By Julie Geng, VI Form
For many, science and religion are mutually exclusive since science — reliant on the scientific method — can find no proof for Deity. Others think that these two forces coexist without influencing each other. As both a passionate young chemist and a faithful Christian, I have reconciled for myself the purported dichotomy between scientific endeavor and religious awe through understanding their shared element of faith.
In my view, science and religion complement each other; a kind of faith is needed in both realms.
Our life in the physical world engages the five senses with concrete information, while the molecular level of chemistry cannot be easily visualized. For example, my mentor at MIT recently discovered a new class of chemical compound named NHC-CDI. He found this compound by serendipity while performing exploratory experiments on a different, well-known and widely used compound. It is a marvel, as we currently know nothing of what this new compound can potentially offer to humanity in pharmaceutical science, material engineering, and many more disciplines. In our fledgling knowledge, this new discovery possesses infinite possibility and potential. In similar fashion, we can have boundless interpretation of God because we can never attain absolute religious knowledge.
Since humans will never be omniscient, our knowledge will forever remain in a state of limited development. This is where faith comes in—for me, science is a matter of faith. In our experiments with the new compound, my mentor and I took a leap of faith in the discovery of this compound and continue to exhibit this faith as we hope that this new class of compound can give rise to properties that can improve our world or even lead to significant breakthroughs. When we combine this compound with other reactants in a flask, we are, in a way, praying. We pray wholeheartedly that this reaction will produce the desired product whose existence can be confirmed indirectly and through its effect. But, we may never see the minuscule molecules in this process. Admittedly, the kind of faith in science is not blind; it is meticulously guided by empirical observation and well-designed experiments. However, the process of uncovering the scientific truth requires leaps of faith.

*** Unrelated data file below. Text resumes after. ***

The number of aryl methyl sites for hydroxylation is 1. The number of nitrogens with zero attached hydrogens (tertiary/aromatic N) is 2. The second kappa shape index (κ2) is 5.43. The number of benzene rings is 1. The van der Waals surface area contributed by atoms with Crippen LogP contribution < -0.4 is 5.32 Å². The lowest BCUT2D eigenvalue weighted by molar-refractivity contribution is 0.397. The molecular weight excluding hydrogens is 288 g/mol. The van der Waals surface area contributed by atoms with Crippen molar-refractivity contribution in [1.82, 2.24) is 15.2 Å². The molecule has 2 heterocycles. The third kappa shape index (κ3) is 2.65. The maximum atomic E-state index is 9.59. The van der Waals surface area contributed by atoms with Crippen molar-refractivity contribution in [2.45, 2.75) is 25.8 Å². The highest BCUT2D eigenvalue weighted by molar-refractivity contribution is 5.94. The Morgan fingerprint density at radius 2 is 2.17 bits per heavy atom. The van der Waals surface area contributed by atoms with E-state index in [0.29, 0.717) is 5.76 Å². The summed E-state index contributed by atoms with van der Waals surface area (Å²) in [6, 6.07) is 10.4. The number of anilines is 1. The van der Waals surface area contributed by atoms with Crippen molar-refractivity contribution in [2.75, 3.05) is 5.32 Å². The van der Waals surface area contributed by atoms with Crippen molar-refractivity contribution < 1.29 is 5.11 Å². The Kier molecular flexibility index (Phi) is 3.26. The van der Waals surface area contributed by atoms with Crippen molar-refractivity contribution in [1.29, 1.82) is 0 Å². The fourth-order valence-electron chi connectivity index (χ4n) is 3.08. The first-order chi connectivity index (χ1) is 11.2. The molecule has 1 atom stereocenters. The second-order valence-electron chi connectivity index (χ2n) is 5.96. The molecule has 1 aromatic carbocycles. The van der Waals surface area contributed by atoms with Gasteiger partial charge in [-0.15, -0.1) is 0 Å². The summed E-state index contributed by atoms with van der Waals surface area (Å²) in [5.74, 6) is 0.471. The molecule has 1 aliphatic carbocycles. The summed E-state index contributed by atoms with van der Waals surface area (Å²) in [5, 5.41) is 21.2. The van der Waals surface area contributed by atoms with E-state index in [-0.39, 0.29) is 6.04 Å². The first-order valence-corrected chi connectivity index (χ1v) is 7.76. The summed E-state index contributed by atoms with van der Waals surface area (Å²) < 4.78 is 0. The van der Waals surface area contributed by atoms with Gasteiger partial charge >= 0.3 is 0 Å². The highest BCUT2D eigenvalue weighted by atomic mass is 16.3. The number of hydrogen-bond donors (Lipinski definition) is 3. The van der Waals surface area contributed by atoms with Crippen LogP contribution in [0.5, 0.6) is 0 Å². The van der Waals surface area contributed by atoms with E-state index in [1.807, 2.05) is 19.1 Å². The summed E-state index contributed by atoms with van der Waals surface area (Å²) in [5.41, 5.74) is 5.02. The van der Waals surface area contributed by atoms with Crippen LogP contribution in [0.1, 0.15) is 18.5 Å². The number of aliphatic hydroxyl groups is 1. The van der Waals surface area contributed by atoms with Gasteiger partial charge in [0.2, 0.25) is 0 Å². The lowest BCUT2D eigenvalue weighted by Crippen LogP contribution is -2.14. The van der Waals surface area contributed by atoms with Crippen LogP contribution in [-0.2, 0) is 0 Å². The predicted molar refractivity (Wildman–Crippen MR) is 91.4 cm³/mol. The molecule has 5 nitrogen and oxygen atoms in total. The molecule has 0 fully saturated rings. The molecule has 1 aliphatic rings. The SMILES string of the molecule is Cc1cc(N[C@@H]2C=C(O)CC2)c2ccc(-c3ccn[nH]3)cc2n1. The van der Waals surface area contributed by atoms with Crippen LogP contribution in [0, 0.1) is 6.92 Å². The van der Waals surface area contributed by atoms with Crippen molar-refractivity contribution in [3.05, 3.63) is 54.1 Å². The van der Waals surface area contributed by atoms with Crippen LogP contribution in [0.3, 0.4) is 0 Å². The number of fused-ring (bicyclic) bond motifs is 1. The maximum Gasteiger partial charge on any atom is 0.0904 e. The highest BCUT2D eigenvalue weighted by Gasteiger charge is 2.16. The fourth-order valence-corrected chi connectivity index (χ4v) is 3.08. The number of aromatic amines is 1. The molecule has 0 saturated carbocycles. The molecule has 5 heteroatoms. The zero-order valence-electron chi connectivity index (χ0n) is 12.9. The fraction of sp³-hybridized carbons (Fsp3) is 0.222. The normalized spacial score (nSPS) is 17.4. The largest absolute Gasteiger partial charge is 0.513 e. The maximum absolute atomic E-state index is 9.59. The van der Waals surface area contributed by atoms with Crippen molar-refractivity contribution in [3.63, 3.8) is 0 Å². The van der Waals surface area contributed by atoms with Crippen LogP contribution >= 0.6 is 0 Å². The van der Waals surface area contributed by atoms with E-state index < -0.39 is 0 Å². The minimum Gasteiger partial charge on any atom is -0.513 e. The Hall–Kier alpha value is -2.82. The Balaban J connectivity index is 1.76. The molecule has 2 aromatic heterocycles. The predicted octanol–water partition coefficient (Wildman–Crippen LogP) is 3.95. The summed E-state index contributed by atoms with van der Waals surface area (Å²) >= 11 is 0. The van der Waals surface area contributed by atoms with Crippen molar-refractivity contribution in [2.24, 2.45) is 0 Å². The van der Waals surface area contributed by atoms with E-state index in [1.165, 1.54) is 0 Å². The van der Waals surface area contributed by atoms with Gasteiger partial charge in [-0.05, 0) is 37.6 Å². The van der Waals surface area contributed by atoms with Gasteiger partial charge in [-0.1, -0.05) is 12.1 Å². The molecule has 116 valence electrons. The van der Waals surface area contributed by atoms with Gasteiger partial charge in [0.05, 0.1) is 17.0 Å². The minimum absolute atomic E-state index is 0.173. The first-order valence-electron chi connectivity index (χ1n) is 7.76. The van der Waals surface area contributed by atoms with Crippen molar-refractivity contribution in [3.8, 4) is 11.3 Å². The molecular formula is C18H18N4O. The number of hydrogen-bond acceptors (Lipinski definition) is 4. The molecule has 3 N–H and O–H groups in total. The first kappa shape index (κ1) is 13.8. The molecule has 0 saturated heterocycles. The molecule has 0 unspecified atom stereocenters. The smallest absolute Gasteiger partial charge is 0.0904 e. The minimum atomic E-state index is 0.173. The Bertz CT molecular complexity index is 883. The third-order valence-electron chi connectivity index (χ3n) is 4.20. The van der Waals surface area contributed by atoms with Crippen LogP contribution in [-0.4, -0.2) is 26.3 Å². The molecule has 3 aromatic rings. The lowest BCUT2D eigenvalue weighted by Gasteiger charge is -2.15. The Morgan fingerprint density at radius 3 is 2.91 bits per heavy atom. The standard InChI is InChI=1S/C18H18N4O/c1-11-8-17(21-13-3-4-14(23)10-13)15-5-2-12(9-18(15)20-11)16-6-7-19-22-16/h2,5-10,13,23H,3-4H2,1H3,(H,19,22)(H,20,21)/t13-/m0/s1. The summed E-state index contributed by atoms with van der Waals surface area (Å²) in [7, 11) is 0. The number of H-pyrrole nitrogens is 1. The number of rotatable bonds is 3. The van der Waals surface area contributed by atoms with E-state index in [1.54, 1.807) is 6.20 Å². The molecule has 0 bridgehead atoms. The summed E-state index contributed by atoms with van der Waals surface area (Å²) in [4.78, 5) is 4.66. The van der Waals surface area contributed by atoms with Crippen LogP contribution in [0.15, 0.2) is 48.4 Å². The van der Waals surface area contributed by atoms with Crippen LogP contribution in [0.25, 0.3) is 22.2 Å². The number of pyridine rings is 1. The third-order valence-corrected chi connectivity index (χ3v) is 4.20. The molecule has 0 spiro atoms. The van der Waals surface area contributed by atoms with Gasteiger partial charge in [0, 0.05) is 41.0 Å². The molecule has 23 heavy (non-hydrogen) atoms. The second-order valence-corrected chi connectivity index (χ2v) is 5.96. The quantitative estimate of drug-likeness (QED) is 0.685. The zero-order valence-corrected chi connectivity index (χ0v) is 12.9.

According to Kierkgaard, faith is higher than reason because it begins where the limits of reason are encountered. In other words, the limitation of human knowledge is critical to perpetuate curiosity about the natural world. Our thirst for knowledge and faith in the unknown is the foundation of both our scientific enquiry and our religious belief. We are always asking questions in science: Is there a cure for cancer? Can we modify our enzymes? What is gravity? Likewise, we ask questions about God: Does God exist? Why would He let bad things happen to good people? Our faith in the unseen helps us navigate through these seemingly imponderable questions and challenges, and our limited knowledge makes the world ever more enchanting and sublime to explore.
The Judeo-Christian God is typically viewed a finger-shaking lawgiver who offers people eternal salvation or damnation. But, for me, God is not only the source of unconditional love and absolute joy, but also the source of unlimited curiosity and creativity that strengthen my passion to pursue science. I have firm faith in God because I would like to fathom His love through caring for others, and I have firm faith in science because I am eager to tackle the boundless questions we still have about nature. This helpful way of thinking fosters my interests in both science and the philosophy of religion, and yet this dialogue may engender either a groundbreaking scientific discovery or an extraordinary religious revelation.
As I peer at the energetically spinning stir bar at the bottom of a flask, I start to feel that the microscopic level seems as distant and unfamiliar as an alternate universe…
Julie Geng is a VI Former from Shanghai, China. She is obsessed with chemistry, and her favorite class at St. Mark’s is Death of God.